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skeleton

Definition from Dictionary, a free dictionary
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William Hazlitt
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English

Etymology

From Ancient Greek σκελετός (skeletos) "dried up, withered, dried body, parched, mummy", from σκελλώ (skello) "to dry, dry up, make dry, parch".

Pronunciation

Noun

Singular
skeleton

Plural
{{{1}}}

skeleton ({{{1}}})
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  1. (anatomy) The system that provides support to an organism, internal and made up of bones and cartilage in vertebrates, external in some other animals.
    • 1883, Robert Louis Stevenson, Treasure Island,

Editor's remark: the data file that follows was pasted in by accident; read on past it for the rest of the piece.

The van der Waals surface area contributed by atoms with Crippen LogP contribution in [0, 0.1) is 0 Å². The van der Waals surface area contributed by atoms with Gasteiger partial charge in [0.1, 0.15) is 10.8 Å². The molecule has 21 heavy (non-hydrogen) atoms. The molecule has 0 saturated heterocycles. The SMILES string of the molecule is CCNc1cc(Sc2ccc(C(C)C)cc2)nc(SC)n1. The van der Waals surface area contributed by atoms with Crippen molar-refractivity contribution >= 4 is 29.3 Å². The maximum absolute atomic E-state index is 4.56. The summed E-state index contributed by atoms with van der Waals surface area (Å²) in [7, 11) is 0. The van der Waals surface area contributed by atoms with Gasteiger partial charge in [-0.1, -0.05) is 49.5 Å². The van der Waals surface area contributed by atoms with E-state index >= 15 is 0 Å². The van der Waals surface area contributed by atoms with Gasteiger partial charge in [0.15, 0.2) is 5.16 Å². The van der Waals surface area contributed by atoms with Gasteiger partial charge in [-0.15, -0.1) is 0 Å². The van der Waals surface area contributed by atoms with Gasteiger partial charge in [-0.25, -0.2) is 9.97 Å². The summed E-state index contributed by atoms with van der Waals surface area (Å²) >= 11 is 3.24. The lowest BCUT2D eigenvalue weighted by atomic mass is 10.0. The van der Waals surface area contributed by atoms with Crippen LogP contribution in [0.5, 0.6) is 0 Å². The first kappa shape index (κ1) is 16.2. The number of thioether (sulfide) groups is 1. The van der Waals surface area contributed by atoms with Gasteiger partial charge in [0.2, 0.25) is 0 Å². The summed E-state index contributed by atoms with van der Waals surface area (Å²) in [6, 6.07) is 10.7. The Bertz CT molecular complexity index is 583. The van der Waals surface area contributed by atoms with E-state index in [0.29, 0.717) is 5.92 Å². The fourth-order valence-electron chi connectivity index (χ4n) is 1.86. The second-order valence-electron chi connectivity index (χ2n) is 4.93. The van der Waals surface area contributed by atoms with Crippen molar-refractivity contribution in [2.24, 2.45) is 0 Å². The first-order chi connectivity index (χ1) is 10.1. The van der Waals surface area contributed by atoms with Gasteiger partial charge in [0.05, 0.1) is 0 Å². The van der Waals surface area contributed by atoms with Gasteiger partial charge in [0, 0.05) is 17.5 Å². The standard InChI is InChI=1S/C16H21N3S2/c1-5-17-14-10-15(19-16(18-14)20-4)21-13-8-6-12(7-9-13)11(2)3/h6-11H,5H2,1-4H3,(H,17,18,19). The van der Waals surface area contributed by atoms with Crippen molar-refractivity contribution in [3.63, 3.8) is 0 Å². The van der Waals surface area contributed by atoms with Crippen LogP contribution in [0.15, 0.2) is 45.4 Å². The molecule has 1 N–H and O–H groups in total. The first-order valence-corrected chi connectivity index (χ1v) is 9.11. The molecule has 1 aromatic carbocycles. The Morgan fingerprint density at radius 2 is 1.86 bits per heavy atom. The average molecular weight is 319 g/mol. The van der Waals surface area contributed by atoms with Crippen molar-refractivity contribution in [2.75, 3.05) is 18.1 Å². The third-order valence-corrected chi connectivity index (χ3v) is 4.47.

At the foot of a pretty big pine, and involved in a green creeper, which had even partly lifted some of the smaller bones, a human skeleton lay, with a few shreds of clothing, on the ground.
  2. A frame that provides support to a building or other construction.
  3. A very thin person.
    She lost so much weight while she was ill that she became a skeleton.
  4. (From the sled used, which originally was a bare frame, like a skeleton.) A type of tobogganing in which competitors lie face down, and descend head first (compare luge).
  5. (geometry) The vertices and edges of a polyhedron, taken collectively.
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Synonyms

Translations

Derived terms

Related terms

See also

Verb

Archaic to skeleton

  1. to reduce to a skeleton; to skin
  2. to minimize

French

Noun

skeleton m.

  1. skeleton (tobogganing)

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